I got such a late start yesterday--and had so many miles to make up after being ill--that I rode until almost 1:30am before I got to a place to camp. Then it was a short night for both Shyla and me, as we were back on the trail as early as possible because we needed to log another long ride of over 30 miles if we had any chance of getting through on time to meet my mom on schedule.
But we did stop for lunch along the way at a small lake, where I gave Shyla some of the extra food I had available. Since I had packed for an additional day on the trail, I could afford to give her the extra rations for a mid-day snack--anything that will reduce the wear and tear of our punishing schedule. Now, if only I had some treat for me as well . . .
The last time I was in this area, in 2014, I had a catastrophic encounter with snow that sent Takoda and me tumbling 100 feet down a hillside when a snowbank collaspsed underneath us. After that, we were forced to blindly navigate our way out of the forest, simply heading downhill (the only direction we could move in) until we finally came to a road. But the dense tree growth and tangle of fallen branches, combined with jagged piles of harsh lava rock, made progress almost impossible, and by the time we got out we were both cut and bruised and Takoda had lost two shoes when we had no choice but to try to scramble over a lava field. Eventually we came back through the same area a few weeks later and took and alternate trail around the snow, which still remained deep on the PCT itself. Now I would know enough not to even attempt to have ridden that section, but back then I was ignorant about the full extent of the problems created by snow and overly optimistic that it would lessen or get clearer. I'm a lot more savvy about the combined effects of latitude and altitude in terms of snow pack and much more realistic about what can be attempted--and what is best left to another day. One of the reasons this trip has been so much smoother has been because I have carefully planned when and where to ride in order to give the snow a chance to melt. Of course, I had the added disadvantage last time of an unrealistic timeframe; the start of graduate school was hanging over me like a ticking timebomb and forcing me to take chances that I never should have taken. I had heard that it is the PCT that dictates when and where and how you go, and now I have great respect for that concept--one that I didn't fully understand the last time around. So it feels good to be able to ride all of the trail this time without having to resort to alternates, and I am enjoying seeing a lot of new territory for the first time.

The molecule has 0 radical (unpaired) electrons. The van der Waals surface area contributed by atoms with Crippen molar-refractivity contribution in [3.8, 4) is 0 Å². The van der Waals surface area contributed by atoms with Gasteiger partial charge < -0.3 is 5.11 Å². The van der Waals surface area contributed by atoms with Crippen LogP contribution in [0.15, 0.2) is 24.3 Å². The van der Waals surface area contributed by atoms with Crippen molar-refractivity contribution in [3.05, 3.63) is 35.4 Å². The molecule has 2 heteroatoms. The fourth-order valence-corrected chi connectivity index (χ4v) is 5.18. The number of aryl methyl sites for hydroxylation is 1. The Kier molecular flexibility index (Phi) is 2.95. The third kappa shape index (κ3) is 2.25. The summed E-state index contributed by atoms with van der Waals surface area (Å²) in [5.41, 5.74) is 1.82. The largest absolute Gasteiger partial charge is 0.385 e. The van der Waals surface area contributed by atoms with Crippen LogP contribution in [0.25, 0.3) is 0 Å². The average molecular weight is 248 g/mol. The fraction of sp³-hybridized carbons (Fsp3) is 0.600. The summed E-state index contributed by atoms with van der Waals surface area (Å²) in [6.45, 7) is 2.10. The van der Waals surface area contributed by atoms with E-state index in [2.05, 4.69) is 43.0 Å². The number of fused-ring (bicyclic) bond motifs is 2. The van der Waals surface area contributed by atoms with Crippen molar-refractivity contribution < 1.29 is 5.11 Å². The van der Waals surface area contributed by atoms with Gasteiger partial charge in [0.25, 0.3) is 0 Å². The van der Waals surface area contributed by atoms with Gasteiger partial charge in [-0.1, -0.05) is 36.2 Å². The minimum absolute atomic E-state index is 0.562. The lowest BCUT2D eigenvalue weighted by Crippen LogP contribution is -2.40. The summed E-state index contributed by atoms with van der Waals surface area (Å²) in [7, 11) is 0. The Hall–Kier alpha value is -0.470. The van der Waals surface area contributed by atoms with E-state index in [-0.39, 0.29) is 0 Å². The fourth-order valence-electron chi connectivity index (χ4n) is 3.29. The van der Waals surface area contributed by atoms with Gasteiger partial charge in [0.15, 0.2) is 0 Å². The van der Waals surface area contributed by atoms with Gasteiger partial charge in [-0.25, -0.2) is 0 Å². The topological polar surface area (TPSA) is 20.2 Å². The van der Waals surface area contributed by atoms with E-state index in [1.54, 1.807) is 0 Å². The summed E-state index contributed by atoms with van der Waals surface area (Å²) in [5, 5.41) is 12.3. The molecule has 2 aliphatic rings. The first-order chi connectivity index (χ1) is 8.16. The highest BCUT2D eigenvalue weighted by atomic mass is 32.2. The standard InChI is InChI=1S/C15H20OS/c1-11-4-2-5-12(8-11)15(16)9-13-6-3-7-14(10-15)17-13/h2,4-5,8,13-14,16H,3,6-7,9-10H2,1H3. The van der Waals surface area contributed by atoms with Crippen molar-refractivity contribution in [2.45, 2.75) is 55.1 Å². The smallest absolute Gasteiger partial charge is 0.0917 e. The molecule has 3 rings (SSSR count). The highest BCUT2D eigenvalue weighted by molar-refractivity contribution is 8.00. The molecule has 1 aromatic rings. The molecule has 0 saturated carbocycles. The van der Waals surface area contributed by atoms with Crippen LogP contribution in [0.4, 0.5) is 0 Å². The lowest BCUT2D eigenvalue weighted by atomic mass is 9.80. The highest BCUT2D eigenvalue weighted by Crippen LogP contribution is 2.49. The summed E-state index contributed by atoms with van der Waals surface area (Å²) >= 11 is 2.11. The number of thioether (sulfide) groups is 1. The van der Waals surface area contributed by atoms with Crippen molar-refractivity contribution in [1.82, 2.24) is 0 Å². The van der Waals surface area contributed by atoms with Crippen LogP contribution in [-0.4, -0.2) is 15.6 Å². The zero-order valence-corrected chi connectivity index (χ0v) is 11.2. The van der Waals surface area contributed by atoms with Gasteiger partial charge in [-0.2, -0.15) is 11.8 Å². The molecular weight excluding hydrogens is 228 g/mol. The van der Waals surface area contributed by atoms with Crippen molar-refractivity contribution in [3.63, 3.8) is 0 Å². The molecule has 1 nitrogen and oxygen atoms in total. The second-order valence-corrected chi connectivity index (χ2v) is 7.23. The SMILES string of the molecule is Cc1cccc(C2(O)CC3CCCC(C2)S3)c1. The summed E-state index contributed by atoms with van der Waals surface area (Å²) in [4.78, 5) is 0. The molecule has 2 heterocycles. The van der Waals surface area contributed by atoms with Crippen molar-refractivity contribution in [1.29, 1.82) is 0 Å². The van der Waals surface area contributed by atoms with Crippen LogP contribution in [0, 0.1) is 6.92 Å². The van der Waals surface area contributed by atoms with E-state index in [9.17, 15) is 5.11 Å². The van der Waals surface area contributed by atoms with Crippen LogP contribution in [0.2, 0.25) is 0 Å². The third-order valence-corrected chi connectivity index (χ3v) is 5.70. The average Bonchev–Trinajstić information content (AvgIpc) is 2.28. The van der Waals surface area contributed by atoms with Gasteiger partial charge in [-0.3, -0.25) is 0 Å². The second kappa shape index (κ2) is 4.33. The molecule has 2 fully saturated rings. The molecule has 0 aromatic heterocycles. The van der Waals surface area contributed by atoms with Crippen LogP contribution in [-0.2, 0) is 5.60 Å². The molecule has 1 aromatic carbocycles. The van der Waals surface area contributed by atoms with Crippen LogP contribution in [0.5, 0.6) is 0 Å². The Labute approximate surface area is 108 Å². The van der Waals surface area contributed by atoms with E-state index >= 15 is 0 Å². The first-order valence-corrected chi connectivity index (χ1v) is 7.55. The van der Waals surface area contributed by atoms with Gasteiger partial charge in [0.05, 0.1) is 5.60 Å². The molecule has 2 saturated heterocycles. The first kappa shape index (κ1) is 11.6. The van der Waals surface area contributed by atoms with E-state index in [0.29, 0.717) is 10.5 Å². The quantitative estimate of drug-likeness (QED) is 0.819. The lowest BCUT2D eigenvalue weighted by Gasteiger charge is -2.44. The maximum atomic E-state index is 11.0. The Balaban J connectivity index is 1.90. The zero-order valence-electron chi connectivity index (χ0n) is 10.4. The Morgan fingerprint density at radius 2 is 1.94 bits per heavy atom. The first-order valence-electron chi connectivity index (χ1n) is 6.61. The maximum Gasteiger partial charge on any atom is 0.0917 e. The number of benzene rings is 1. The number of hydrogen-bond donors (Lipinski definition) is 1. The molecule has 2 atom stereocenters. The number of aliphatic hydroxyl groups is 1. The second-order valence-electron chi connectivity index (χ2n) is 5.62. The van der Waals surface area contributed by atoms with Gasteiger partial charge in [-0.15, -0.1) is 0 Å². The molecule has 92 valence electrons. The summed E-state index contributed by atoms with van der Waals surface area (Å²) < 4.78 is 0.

I was riding well after dark again tonight, however, in order to make up the missing miles. At least it wasn't as freezing cold as it was last night, although once again I arrived after midnight; altogether we rode 35 miles today. Tomorrow I have another long day, with the added pressure of having to arrive at Shelter Cove (where I cached food a week ago) before they close at 6pm. It is not going to be easy to get there before then, given the miles we have to cover. I just hope the trail doesn't throw any really difficult curveballs at us along the way.